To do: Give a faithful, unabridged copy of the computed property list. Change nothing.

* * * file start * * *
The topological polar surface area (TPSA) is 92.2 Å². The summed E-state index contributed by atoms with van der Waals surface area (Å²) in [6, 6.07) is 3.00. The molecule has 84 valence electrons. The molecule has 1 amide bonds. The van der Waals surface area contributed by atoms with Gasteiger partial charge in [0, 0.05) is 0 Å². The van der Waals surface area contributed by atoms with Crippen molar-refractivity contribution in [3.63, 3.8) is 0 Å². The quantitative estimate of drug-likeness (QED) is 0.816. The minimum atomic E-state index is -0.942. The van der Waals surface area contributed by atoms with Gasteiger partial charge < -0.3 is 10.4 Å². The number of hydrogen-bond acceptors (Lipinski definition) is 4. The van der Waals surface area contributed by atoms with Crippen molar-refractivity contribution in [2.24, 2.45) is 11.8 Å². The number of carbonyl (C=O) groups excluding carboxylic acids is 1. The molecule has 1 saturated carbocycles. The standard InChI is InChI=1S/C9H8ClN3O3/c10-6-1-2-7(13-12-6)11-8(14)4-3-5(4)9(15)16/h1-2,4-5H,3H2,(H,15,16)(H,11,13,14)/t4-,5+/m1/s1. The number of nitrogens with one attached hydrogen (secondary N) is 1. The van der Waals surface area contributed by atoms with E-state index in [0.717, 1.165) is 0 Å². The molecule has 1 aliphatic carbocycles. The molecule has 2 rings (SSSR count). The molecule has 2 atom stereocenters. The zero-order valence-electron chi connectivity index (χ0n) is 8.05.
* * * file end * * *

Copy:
The topological polar surface area (TPSA) is 92.2 Å². The summed E-state index contributed by atoms with van der Waals surface area (Å²) in [6, 6.07) is 3.00. The molecule has 84 valence electrons. The molecule has 1 amide bonds. The van der Waals surface area contributed by atoms with Gasteiger partial charge in [0, 0.05) is 0 Å². The van der Waals surface area contributed by atoms with Crippen molar-refractivity contribution in [3.63, 3.8) is 0 Å². The quantitative estimate of drug-likeness (QED) is 0.816. The minimum atomic E-state index is -0.942. The van der Waals surface area contributed by atoms with Gasteiger partial charge < -0.3 is 10.4 Å². The number of hydrogen-bond acceptors (Lipinski definition) is 4. The van der Waals surface area contributed by atoms with Crippen molar-refractivity contribution in [2.24, 2.45) is 11.8 Å². The number of carbonyl (C=O) groups excluding carboxylic acids is 1. The molecule has 1 saturated carbocycles. The standard InChI is InChI=1S/C9H8ClN3O3/c10-6-1-2-7(13-12-6)11-8(14)4-3-5(4)9(15)16/h1-2,4-5H,3H2,(H,15,16)(H,11,13,14)/t4-,5+/m1/s1. The number of nitrogens with one attached hydrogen (secondary N) is 1. The van der Waals surface area contributed by atoms with E-state index in [0.717, 1.165) is 0 Å². The molecule has 1 aliphatic carbocycles. The molecule has 2 rings (SSSR count). The molecule has 2 atom stereocenters. The zero-order valence-electron chi connectivity index (χ0n) is 8.05.